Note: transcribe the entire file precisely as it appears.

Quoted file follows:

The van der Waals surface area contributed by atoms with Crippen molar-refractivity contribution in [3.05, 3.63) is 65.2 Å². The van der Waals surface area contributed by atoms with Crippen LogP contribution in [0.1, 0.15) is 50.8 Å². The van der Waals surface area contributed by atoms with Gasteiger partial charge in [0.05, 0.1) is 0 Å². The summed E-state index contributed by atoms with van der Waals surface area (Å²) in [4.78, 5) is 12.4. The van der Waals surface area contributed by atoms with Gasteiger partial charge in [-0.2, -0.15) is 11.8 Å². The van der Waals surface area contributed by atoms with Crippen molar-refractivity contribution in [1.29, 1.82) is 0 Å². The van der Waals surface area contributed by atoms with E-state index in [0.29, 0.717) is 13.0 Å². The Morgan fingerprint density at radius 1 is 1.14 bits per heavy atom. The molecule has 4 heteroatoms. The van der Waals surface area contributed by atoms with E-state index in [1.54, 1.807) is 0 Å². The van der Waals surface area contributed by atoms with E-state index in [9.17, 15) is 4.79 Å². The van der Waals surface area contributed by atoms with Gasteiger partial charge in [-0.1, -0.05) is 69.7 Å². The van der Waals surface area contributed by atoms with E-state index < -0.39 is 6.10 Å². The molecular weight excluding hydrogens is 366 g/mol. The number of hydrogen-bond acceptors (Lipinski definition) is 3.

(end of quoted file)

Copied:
The van der Waals surface area contributed by atoms with Crippen molar-refractivity contribution in [3.05, 3.63) is 65.2 Å². The van der Waals surface area contributed by atoms with Crippen LogP contribution in [0.1, 0.15) is 50.8 Å². The van der Waals surface area contributed by atoms with Gasteiger partial charge in [0.05, 0.1) is 0 Å². The summed E-state index contributed by atoms with van der Waals surface area (Å²) in [4.78, 5) is 12.4. The van der Waals surface area contributed by atoms with Gasteiger partial charge in [-0.2, -0.15) is 11.8 Å². The van der Waals surface area contributed by atoms with Crippen molar-refractivity contribution in [1.29, 1.82) is 0 Å². The van der Waals surface area contributed by atoms with E-state index in [0.29, 0.717) is 13.0 Å². The Morgan fingerprint density at radius 1 is 1.14 bits per heavy atom. The molecule has 4 heteroatoms. The van der Waals surface area contributed by atoms with E-state index in [1.54, 1.807) is 0 Å². The van der Waals surface area contributed by atoms with E-state index in [9.17, 15) is 4.79 Å². The van der Waals surface area contributed by atoms with Gasteiger partial charge in [-0.1, -0.05) is 69.7 Å². The van der Waals surface area contributed by atoms with E-state index < -0.39 is 6.10 Å². The molecular weight excluding hydrogens is 366 g/mol. The number of hydrogen-bond acceptors (Lipinski definition) is 3.